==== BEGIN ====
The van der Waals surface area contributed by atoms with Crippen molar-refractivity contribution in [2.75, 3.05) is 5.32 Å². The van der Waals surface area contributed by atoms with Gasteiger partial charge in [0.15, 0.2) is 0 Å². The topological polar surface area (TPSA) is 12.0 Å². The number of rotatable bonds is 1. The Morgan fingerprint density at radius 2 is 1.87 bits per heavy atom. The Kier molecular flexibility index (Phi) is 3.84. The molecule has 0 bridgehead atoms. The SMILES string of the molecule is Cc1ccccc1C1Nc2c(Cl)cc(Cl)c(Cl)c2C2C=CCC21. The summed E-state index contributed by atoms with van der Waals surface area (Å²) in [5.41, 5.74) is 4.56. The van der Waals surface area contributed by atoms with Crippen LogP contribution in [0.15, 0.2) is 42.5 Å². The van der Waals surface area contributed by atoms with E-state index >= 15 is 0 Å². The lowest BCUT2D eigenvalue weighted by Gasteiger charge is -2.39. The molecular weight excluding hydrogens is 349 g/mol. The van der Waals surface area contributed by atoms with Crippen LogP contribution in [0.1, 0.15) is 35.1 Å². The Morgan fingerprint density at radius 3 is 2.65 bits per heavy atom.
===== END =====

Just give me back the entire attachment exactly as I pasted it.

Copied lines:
The van der Waals surface area contributed by atoms with Crippen molar-refractivity contribution in [2.75, 3.05) is 5.32 Å². The van der Waals surface area contributed by atoms with Gasteiger partial charge in [0.15, 0.2) is 0 Å². The topological polar surface area (TPSA) is 12.0 Å². The number of rotatable bonds is 1. The Morgan fingerprint density at radius 2 is 1.87 bits per heavy atom. The Kier molecular flexibility index (Phi) is 3.84. The molecule has 0 bridgehead atoms. The SMILES string of the molecule is Cc1ccccc1C1Nc2c(Cl)cc(Cl)c(Cl)c2C2C=CCC21. The summed E-state index contributed by atoms with van der Waals surface area (Å²) in [5.41, 5.74) is 4.56. The van der Waals surface area contributed by atoms with Crippen LogP contribution in [0.15, 0.2) is 42.5 Å². The van der Waals surface area contributed by atoms with E-state index >= 15 is 0 Å². The lowest BCUT2D eigenvalue weighted by Gasteiger charge is -2.39. The molecular weight excluding hydrogens is 349 g/mol. The van der Waals surface area contributed by atoms with Crippen LogP contribution in [0.1, 0.15) is 35.1 Å². The Morgan fingerprint density at radius 3 is 2.65 bits per heavy atom.